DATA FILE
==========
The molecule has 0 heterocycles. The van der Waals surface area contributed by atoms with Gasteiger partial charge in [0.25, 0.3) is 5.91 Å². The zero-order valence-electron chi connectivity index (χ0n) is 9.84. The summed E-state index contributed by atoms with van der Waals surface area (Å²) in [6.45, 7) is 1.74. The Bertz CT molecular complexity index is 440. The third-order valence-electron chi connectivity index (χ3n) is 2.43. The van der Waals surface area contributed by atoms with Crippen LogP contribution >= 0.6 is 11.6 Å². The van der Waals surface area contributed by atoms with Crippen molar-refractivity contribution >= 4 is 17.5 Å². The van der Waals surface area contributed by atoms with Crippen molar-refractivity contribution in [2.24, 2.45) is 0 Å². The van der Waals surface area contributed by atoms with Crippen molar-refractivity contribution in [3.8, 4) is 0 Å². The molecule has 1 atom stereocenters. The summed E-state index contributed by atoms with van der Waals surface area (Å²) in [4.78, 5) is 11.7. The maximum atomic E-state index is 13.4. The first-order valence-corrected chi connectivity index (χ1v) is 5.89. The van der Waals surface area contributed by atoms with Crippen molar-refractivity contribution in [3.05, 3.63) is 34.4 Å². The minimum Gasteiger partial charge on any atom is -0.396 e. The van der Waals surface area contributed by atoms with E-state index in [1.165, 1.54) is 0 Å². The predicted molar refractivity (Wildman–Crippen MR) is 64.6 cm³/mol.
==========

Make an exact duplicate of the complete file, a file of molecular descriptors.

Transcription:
The molecule has 0 heterocycles. The van der Waals surface area contributed by atoms with Gasteiger partial charge in [0.25, 0.3) is 5.91 Å². The zero-order valence-electron chi connectivity index (χ0n) is 9.84. The summed E-state index contributed by atoms with van der Waals surface area (Å²) in [6.45, 7) is 1.74. The Bertz CT molecular complexity index is 440. The third-order valence-electron chi connectivity index (χ3n) is 2.43. The van der Waals surface area contributed by atoms with Crippen LogP contribution >= 0.6 is 11.6 Å². The van der Waals surface area contributed by atoms with Crippen molar-refractivity contribution >= 4 is 17.5 Å². The van der Waals surface area contributed by atoms with Crippen molar-refractivity contribution in [2.24, 2.45) is 0 Å². The van der Waals surface area contributed by atoms with Crippen molar-refractivity contribution in [3.8, 4) is 0 Å². The molecule has 1 atom stereocenters. The summed E-state index contributed by atoms with van der Waals surface area (Å²) in [4.78, 5) is 11.7. The maximum atomic E-state index is 13.4. The first-order valence-corrected chi connectivity index (χ1v) is 5.89. The van der Waals surface area contributed by atoms with Crippen molar-refractivity contribution in [3.05, 3.63) is 34.4 Å². The minimum Gasteiger partial charge on any atom is -0.396 e. The van der Waals surface area contributed by atoms with E-state index in [1.165, 1.54) is 0 Å². The predicted molar refractivity (Wildman–Crippen MR) is 64.6 cm³/mol.